But there is little concern with the essential process itself.

What is a “decision"?

What are the important elements in it?

The only people who have developed a systematic and standardized approach to decision-making are the Japanese.

Their decisions are highly effective.

Yet their approach violates every rule in the books on decision-making.

Indeed, according to the books, the Japanese should never be able to arrive at a decision, let alone an effective one.

It might, therefore, be fruitful to take a look at the Japanese way of decision-making in order to find out what the elements of the process are.

What are the advantages of this process?

And what can we learn from it?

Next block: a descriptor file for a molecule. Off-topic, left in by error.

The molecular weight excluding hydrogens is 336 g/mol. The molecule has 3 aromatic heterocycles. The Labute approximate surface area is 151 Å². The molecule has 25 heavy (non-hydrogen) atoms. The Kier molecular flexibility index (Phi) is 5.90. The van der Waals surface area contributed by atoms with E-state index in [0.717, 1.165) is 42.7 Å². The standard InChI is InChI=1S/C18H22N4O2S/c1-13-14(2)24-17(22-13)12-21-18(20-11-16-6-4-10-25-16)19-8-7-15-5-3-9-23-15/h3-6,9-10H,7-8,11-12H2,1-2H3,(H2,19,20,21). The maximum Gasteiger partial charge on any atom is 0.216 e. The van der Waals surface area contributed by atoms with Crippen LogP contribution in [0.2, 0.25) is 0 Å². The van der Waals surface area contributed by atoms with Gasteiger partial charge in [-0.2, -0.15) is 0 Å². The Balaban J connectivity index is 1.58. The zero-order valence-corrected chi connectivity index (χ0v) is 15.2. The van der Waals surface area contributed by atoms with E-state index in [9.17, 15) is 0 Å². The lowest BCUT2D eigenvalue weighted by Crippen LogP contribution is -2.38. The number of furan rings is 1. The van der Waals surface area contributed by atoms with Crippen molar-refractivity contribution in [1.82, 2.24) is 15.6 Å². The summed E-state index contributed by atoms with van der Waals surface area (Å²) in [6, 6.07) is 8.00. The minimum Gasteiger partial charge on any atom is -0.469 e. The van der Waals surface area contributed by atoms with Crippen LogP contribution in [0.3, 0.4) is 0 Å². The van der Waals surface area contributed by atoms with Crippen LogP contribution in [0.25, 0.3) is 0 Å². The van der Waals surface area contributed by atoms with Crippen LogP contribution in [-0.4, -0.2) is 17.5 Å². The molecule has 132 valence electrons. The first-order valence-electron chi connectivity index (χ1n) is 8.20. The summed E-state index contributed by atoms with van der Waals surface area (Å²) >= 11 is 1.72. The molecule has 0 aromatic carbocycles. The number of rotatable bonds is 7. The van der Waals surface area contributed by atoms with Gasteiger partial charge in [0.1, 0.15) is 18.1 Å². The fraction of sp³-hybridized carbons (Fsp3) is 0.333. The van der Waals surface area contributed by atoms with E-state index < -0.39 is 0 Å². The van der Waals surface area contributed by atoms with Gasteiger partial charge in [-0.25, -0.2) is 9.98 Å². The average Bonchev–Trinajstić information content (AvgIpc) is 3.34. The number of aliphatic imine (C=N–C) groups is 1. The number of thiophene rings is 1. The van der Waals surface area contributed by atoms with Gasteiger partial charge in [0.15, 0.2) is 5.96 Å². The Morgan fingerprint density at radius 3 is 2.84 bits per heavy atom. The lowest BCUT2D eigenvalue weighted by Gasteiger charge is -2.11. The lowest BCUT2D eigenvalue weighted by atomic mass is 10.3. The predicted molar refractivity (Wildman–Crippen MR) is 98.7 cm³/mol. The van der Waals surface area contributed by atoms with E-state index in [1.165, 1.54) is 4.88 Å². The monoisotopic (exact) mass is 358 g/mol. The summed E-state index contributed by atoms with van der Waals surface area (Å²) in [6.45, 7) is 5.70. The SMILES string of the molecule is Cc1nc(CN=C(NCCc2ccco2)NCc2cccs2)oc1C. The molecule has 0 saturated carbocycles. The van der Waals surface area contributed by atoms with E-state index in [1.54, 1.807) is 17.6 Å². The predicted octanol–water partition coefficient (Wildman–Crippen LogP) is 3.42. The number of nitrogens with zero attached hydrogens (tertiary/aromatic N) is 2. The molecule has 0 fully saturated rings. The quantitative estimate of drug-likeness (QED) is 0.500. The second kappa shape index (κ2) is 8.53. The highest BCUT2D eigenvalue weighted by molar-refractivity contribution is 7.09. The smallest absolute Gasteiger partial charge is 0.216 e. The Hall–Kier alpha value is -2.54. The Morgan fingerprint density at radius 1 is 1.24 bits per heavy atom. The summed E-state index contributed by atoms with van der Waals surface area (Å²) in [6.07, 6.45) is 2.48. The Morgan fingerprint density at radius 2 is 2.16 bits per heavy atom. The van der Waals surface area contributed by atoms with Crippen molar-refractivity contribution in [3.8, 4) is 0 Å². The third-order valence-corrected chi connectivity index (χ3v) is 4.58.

… snip, snip …

In the first place, it makes for very effective decisions.

While it takes much longer in Japan to reach a decision than it takes in the West, from that point on they do better than we do.

After making a decision, we in the West spend much time “selling” it and getting people to act on it.

Only too often either the decision is sabotaged by the organization or, what may be worse, it takes so long to make the decision truly effective that it becomes obsolete, if not outright wrong, by the time the people in the organization actually make it operational.

The Japanese, by contrast, need to spend absolutely no time on selling a decision.

Everybody has been pre-sold.

Also, their process makes it clear where in the organization a certain answer to a question will be welcomed and where it will be resisted.

Therefore, there is plenty of time to work on persuading the dissenters, or on making small concessions to them which will win them over without destroying the integrity of the decision.

… snip, snip …